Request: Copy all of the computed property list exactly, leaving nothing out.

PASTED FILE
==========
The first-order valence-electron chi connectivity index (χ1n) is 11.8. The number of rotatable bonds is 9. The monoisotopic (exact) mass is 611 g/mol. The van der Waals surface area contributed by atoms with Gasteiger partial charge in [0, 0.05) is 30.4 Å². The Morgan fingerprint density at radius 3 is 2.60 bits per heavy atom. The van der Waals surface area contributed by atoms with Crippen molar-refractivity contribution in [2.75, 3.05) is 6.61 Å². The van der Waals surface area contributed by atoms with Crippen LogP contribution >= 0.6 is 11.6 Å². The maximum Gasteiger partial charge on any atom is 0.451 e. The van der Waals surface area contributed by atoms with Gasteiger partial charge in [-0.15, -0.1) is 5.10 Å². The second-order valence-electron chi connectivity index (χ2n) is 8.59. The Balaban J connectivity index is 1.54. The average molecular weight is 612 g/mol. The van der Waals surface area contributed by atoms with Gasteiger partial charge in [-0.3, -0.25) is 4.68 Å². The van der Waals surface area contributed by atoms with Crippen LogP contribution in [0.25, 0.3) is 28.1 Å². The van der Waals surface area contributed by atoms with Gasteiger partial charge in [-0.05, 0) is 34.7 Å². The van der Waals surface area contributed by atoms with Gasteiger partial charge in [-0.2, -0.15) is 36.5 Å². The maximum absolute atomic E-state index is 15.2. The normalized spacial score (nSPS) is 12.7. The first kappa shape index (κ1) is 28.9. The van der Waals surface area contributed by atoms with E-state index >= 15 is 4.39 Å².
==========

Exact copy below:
The first-order valence-electron chi connectivity index (χ1n) is 11.8. The number of rotatable bonds is 9. The monoisotopic (exact) mass is 611 g/mol. The van der Waals surface area contributed by atoms with Gasteiger partial charge in [0, 0.05) is 30.4 Å². The Morgan fingerprint density at radius 3 is 2.60 bits per heavy atom. The van der Waals surface area contributed by atoms with Crippen molar-refractivity contribution in [2.75, 3.05) is 6.61 Å². The van der Waals surface area contributed by atoms with Crippen LogP contribution >= 0.6 is 11.6 Å². The maximum Gasteiger partial charge on any atom is 0.451 e. The van der Waals surface area contributed by atoms with Gasteiger partial charge in [-0.15, -0.1) is 5.10 Å². The second-order valence-electron chi connectivity index (χ2n) is 8.59. The Balaban J connectivity index is 1.54. The average molecular weight is 612 g/mol. The van der Waals surface area contributed by atoms with Gasteiger partial charge in [-0.3, -0.25) is 4.68 Å². The van der Waals surface area contributed by atoms with Crippen LogP contribution in [0.25, 0.3) is 28.1 Å². The van der Waals surface area contributed by atoms with Gasteiger partial charge in [-0.05, 0) is 34.7 Å². The van der Waals surface area contributed by atoms with Gasteiger partial charge in [-0.2, -0.15) is 36.5 Å². The maximum absolute atomic E-state index is 15.2. The normalized spacial score (nSPS) is 12.7. The first kappa shape index (κ1) is 28.9. The van der Waals surface area contributed by atoms with E-state index >= 15 is 4.39 Å².